Vitello’s 2012 recruiting class was ranked in the top 10 nationally by Baseball America, and the group paid immediate dividends for the Horned Frogs as 16 players made their debut during the 2012 season. Freshman Preston Morrison was named the Mountain West Conference Pitcher and Freshman of the Year and was also tabbed a third-team All-American and a freshman All-American.
Despite the team’s youth, the 2012 squad had success on the field, winning the Mountain West Conference regular season and advancing to the super regionals before falling to UCLA. Four Horned Frog hitters earned all-conference accolades and six TCU players were selected in the MLB Draft.
In his first season at TCU in 2011, Vitello worked with a TCU offense that finished the season with a .306 batting average and averaged 6.7 runs per game. The team hit 141 doubles on the season, which ranked fourth all-time in school history. The Horned Frogs finished the season with 43 victories and advanced to the NCAA Regional. Five offensive players earned all-conference honors and four offensive players were selected in the 2011 MLB Draft.
In his eight seasons at Missouri, the Tigers made the postseason seven times. Vitello served as the pitching coach at Missouri, while also working with the team’s hitters and serving as the first base coach. Vitello’s 2008 recruiting class at Missouri was ranked No. 11 nationally by Baseball America and he had top 25 recruiting classes in three of his final four years at Missouri.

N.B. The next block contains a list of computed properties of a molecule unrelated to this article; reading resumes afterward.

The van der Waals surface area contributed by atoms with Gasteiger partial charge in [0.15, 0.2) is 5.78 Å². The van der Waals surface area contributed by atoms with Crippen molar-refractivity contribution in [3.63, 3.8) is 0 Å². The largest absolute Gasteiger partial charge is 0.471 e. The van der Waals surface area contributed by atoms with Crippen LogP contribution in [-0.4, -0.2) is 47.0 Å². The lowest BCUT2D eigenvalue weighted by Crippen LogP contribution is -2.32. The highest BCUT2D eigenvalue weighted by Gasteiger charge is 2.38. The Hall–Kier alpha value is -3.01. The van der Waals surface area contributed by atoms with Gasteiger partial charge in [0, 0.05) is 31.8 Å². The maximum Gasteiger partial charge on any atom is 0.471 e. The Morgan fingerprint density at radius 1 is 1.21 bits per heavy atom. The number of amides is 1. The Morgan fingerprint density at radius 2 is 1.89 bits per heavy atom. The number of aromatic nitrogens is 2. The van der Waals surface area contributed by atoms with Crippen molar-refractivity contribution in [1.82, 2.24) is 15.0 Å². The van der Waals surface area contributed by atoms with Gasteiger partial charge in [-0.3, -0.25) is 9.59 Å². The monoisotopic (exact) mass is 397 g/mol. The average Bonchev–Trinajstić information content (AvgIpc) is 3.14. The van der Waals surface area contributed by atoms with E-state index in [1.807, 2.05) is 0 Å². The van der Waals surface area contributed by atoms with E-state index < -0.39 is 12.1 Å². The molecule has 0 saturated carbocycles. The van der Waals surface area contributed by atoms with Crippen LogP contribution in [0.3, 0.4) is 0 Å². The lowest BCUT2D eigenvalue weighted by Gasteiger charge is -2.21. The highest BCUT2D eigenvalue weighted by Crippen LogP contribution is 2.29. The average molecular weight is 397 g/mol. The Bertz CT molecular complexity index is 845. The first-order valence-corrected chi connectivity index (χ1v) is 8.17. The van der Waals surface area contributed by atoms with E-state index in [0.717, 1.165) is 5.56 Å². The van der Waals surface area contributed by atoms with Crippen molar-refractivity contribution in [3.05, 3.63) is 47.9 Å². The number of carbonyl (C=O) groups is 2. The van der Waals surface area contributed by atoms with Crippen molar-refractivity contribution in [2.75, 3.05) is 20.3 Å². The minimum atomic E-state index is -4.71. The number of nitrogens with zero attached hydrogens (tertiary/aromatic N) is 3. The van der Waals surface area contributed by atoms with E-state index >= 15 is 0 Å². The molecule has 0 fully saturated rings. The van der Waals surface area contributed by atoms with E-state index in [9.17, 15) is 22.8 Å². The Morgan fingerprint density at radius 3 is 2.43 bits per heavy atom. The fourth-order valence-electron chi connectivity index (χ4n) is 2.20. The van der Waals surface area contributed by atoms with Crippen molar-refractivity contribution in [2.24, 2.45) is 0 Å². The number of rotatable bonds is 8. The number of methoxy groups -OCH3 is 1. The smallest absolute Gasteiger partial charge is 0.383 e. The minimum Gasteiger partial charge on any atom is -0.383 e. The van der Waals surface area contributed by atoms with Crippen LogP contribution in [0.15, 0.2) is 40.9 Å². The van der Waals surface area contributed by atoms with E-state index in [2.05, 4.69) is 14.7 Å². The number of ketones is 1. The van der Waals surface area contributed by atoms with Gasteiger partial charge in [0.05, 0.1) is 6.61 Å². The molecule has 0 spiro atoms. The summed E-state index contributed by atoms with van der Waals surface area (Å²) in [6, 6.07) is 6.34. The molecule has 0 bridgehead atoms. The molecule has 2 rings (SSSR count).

Under Vitello the Tigers’ ERA was consistently among the best in the Big 12 Conference, highlighted by a 3.17 mark in 2005 and a 3.36 ERA in 2006. The 2006 ERA led the Big 12 and was 11th best nationally.
In 2009, Kyle Gibson led the Big 12 with 131 strikeouts and ranked second in the league with 11 wins on the season. The 131 strikeouts tied the school record and the 11 wins was second most in Missouri baseball history. Gibson was selected by Minnesota in the first round of the 2009 MLB Draft, joining Aaron Crow as a first-round selection the year before. Gibson finished his career at MU with 28 wins and 304 strikeouts, which both ranked second all-time at Missouri.
Crow, who was first taken ninth in the 2008 MLB Draft, was selected with the 12th overall pick by Kansas City in 2009. In 2008, Crow became the second MU pitcher in four years to be named the Big 12 Pitcher of the Year. Crow, a first-team All-American, was also the recipient of the Clemens Award, which is given to the nation’s top collegiate pitcher. He finished 2008 with a 13-0 record, setting a new school record for wins in a season, and had an ERA of 2.85.
During the 2008 season, Crow had a stretch of 43.0 scoreless innings pitched from Feb. 29 – April 11 that was the fourth longest streak in NCAA history. Another member of the Tigers’ staff, Ian Berger, put together a string of 36.1 scoreless innings pitched from March 9-29. Crow and Gibson each earned All-Big 12 recognition in 2008 and Gibson was a first-team All-Big 12 selection in 2009.